Before we continue there is one more thing to be aware of, Visual Studio created two things here, a Solution and a Project. When working inside the IDE, there is always one solution, but within a solution, you can have multiple projects. Recognizing the difference between a project and a solution is very important. In the Solution Explorer, this will illustrate the difference:
The vast majority of configurations changes we make will be on the project level. When I say “Right Click on the Project” this is where I mean for you to click.
Alright, now open up the SFML-1.6-dev-windows.zip file we downloaded in the last part. If you do not have a good zip program, or aren’t using Vista/Windows 7 where it is built-in, I recommend downloading 7zip. From inside the archive copy the folder SFML-1.6 and paste it in your newly created solution directory. In the end, your directory should look something like this:
Now we need to configure Visual C++ to know where SFML-1.6 is.
Right-click on the Project in Solution Explorer and choose “Properties”
In the left hand column, expand Configuration Properties –> C/C++ –> General and on the right in “Additional Include Directories” add “SFML-1.6/Include/” ( without quotes! ). It should look like this:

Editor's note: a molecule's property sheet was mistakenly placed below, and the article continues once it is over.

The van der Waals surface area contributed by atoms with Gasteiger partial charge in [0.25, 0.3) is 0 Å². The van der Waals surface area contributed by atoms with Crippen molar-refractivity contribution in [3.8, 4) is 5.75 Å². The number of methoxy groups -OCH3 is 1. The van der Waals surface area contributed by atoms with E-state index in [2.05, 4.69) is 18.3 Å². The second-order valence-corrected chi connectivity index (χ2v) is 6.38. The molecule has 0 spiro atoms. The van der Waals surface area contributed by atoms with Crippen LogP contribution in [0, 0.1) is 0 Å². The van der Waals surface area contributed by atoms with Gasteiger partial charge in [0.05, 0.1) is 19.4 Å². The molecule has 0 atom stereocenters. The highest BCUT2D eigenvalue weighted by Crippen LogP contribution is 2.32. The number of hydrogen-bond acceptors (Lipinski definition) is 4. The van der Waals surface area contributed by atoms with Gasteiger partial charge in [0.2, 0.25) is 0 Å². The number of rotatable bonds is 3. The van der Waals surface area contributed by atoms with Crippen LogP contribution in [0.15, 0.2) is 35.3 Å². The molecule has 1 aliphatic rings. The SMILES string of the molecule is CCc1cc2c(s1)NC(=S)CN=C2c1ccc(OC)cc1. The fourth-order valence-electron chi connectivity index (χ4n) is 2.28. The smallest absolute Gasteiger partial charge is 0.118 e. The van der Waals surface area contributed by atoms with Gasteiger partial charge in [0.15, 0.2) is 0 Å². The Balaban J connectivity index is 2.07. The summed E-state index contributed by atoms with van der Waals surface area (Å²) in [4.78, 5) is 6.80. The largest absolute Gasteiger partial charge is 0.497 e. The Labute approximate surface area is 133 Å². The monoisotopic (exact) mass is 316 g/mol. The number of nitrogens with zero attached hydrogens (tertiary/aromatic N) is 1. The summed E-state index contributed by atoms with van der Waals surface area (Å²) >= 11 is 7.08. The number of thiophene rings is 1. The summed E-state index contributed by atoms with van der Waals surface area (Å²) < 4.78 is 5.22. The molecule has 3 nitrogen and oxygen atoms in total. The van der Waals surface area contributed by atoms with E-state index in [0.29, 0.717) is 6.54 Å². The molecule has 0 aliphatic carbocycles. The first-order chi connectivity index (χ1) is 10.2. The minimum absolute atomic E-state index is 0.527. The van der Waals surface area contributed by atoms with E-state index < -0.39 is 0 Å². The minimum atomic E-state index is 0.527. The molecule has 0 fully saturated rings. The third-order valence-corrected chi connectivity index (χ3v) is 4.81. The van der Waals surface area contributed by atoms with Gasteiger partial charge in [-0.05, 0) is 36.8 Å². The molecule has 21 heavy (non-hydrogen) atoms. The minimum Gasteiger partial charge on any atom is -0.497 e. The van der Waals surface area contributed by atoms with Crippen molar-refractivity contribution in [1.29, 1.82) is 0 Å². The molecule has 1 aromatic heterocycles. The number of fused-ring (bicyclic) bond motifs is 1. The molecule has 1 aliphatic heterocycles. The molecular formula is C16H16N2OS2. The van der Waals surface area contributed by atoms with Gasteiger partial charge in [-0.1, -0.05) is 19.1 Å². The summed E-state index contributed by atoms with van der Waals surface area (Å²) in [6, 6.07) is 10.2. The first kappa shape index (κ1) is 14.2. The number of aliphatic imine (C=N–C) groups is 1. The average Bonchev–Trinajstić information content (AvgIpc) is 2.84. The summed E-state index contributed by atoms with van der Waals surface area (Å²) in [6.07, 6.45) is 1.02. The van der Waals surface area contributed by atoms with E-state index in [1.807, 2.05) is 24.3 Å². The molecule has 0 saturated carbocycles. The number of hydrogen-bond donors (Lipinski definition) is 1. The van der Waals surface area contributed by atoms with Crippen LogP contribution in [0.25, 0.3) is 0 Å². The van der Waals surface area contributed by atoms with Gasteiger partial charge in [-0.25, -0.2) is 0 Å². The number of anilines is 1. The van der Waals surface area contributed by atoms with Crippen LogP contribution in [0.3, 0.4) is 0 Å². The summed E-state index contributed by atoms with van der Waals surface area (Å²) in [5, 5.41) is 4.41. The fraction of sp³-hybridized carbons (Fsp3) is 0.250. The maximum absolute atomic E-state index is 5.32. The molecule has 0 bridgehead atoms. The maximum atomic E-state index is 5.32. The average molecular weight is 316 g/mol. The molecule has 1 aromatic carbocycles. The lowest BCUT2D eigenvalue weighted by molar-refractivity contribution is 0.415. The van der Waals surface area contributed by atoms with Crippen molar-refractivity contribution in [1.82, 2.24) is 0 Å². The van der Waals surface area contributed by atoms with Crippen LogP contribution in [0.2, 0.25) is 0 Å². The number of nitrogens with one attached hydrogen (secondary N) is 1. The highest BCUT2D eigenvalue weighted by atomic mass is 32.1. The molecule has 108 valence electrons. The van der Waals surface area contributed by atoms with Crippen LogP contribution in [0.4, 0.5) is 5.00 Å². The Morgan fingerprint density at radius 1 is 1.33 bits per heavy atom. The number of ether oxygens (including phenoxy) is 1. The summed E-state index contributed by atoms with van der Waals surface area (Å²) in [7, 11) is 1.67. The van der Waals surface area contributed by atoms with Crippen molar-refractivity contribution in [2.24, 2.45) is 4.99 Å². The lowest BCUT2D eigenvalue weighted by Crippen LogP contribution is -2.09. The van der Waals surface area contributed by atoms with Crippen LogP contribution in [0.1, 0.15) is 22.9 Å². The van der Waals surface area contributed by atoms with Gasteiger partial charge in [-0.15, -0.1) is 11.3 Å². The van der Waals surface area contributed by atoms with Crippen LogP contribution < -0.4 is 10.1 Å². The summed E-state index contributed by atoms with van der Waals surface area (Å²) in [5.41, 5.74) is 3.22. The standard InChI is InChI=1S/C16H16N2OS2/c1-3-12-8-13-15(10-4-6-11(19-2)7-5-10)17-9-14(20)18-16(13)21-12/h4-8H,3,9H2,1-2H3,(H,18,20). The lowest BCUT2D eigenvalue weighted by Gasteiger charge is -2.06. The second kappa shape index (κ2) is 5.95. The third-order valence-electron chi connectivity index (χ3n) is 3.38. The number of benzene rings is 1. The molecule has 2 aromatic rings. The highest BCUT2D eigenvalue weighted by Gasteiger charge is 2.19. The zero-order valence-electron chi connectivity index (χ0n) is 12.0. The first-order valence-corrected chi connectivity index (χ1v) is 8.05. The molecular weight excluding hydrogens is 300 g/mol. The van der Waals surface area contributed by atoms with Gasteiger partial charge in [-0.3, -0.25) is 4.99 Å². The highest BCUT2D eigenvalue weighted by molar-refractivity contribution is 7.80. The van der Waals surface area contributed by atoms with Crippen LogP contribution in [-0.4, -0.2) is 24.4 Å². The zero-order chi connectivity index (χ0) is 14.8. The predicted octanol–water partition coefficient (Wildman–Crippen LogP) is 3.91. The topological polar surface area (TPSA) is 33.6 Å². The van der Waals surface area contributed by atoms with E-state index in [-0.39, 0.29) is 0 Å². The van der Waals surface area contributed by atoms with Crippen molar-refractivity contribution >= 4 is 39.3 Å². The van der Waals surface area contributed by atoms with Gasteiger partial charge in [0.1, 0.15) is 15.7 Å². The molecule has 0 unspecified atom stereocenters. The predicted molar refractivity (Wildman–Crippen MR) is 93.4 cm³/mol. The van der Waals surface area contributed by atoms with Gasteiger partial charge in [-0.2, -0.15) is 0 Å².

Now in the same Property Pages dialog, on the left hand side expand
Configuration Properties –> Linker –> General and in “Additional Library Directories” type “SFML-1.6/lib/” (again, no quotes!). Once completed, it should look like this:
Finally, in the same Property Pages dialog, on the left hand side expand
Configuration Properties –> Linker –> Input in the field “Additional Dependencies” at the end of the field before “(%AdditionalDependencies)”
Again, no quotes!.
In my case ( which should be pretty standard for a new install ), the entire value after editing is:
Without any spaces or newlines of course. Once completed, it should look like this:
Finally, we are done with settings, click Apply then OK to close the dialog.
Your project is now 99% configured, only one step remains. When need to compile your project so that it will create the proper debug directories. In Visual C++, simply click this button or press F5.
Assuming everything went according to plan, you should now see:
If you don’t, something is configured wrong. Retrace these steps and if the error keeps occurring, paste it into the commends of this page and I will see if I can resolve it.
Now I swear we only have one step remaining! In the previous part, I got you to download a file called vs2010.zip. This file contains SFML binaries compiled to work with Visual C++ 2010. Open up the archive and copy the files:
( basically, all files ending with –d.dll ) into the debug folder that was generated in your project directory. Your debug folder should now look something like this:
Now, we are done!
If you couldn’t follow along to that, or you get errors, you can download a fully configured solution here. Just download, unzip and double click pang.sln.
Alright, now that we have everything configured and working… on to the next section to write some code!